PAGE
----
Casual Cocaine Use Damages The Heart

Cocaine and cardiovascular disease Scientists in Sydney have found that even casual cocaine use can damage the heart. A study by from the universities of Sydney, New South Wales and the Royal North Shore Hospital found that people who regularly used cocaine, about once a week, had serious heart problems.

The study reported casual cocaine users had significantly higher blood pressure and arterial hardening than people who abstain from cocaine use. The cocaine users blood pressure remained high even after 48 hours of abstaining.

Lead researcher Professor Gemma Figtree, from the University of Sydney said, "While some people who use cocaine recreationally may not think that they are doing their body a lot of harm, our results show this is not the case and that cocaine is dangerous for your health even when taken socially."

While this study is by no means definitive, it is a good indicator that cocaine can cause some real health problems even for causal users. This is in opposition to many peoples belief that cocaine is relatively safe if it is not overused.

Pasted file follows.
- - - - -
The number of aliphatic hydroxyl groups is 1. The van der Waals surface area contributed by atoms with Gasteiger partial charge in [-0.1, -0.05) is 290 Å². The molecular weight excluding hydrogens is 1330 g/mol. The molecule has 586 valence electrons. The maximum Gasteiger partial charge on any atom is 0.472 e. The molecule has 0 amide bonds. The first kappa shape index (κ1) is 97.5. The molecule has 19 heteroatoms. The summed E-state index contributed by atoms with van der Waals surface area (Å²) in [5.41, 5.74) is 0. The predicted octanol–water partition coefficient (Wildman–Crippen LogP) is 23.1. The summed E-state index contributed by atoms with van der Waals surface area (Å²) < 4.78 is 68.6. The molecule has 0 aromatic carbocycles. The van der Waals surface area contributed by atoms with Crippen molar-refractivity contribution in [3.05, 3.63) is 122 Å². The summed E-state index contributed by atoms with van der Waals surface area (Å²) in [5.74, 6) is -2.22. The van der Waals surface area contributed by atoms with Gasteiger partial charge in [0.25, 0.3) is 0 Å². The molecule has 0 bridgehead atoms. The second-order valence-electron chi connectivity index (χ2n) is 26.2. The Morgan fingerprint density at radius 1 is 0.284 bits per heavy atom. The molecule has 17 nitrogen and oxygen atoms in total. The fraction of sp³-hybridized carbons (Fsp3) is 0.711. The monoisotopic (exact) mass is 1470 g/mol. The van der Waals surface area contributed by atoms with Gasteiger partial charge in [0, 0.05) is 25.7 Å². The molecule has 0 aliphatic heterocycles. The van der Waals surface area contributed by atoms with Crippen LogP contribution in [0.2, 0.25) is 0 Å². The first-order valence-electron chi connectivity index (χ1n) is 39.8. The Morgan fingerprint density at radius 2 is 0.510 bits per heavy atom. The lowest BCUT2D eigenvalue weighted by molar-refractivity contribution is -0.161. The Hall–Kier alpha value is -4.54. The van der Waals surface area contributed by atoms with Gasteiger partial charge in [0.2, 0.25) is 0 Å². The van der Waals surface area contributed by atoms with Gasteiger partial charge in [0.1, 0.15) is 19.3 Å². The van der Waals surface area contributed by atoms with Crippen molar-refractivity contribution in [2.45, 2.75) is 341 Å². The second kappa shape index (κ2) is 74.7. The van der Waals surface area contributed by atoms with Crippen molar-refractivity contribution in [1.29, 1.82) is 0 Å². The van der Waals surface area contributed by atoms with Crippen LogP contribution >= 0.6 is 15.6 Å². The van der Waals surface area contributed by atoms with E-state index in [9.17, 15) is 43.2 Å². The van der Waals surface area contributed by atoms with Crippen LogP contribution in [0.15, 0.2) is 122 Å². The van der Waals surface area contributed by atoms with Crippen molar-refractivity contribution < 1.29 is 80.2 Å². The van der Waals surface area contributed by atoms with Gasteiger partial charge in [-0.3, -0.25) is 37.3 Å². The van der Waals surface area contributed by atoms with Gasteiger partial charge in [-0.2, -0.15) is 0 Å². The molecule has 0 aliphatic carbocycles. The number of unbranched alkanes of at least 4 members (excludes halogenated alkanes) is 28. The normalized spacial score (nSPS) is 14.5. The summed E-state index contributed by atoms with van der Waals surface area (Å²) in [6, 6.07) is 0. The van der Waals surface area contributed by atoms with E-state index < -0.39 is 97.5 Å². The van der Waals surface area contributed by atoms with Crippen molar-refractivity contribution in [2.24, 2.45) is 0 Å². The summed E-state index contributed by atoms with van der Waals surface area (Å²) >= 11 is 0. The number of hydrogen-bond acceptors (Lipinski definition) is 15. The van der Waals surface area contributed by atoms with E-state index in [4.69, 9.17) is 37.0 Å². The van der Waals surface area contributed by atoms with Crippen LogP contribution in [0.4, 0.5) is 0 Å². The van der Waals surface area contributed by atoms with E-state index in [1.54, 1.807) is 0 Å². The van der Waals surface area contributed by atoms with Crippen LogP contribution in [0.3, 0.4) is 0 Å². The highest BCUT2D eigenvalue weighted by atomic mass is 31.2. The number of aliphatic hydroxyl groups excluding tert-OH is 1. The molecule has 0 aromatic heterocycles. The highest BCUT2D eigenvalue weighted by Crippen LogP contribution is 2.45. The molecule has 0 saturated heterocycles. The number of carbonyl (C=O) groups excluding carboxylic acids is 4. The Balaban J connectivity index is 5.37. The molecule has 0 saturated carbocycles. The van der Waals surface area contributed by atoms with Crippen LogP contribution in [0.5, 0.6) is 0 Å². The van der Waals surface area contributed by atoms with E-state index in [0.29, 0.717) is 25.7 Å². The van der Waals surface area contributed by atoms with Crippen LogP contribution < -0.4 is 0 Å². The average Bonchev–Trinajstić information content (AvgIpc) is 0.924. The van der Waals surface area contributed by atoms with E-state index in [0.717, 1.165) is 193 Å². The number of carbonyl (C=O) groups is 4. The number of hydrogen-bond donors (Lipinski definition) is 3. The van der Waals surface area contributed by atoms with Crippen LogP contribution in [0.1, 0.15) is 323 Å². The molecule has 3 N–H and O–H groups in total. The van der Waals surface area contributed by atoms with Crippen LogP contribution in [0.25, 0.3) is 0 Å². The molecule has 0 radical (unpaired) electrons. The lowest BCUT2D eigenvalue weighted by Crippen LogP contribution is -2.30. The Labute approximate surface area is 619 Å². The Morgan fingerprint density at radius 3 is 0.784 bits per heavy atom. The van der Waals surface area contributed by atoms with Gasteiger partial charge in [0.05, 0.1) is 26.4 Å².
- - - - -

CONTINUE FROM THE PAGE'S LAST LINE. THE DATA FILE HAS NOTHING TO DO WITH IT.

If the findings of the study are correct, then casual cocaine use can be linked tissue death, heart attack, stroke or death due to hardening arteries. When the arteries harden, blood clots may form in narrow blood vessels. These clots can damage or destroy the tissue that relies on blood flowing through the narrow artery. If the clots break loose, they can cause strokes or heart attacks.

High blood pressure can further increase your risk of heart attacks or strokes. It also increases the overall risk for heart disease. If casual cocaine use really does artificially elevate blood pressure, it could be implicated in any number of health problems.

While more research is needed, these new revelations could put an end to the idea that cocaine is a “safe drug”

To learn more about cocaine, check out the Life Works Knowledge Centre

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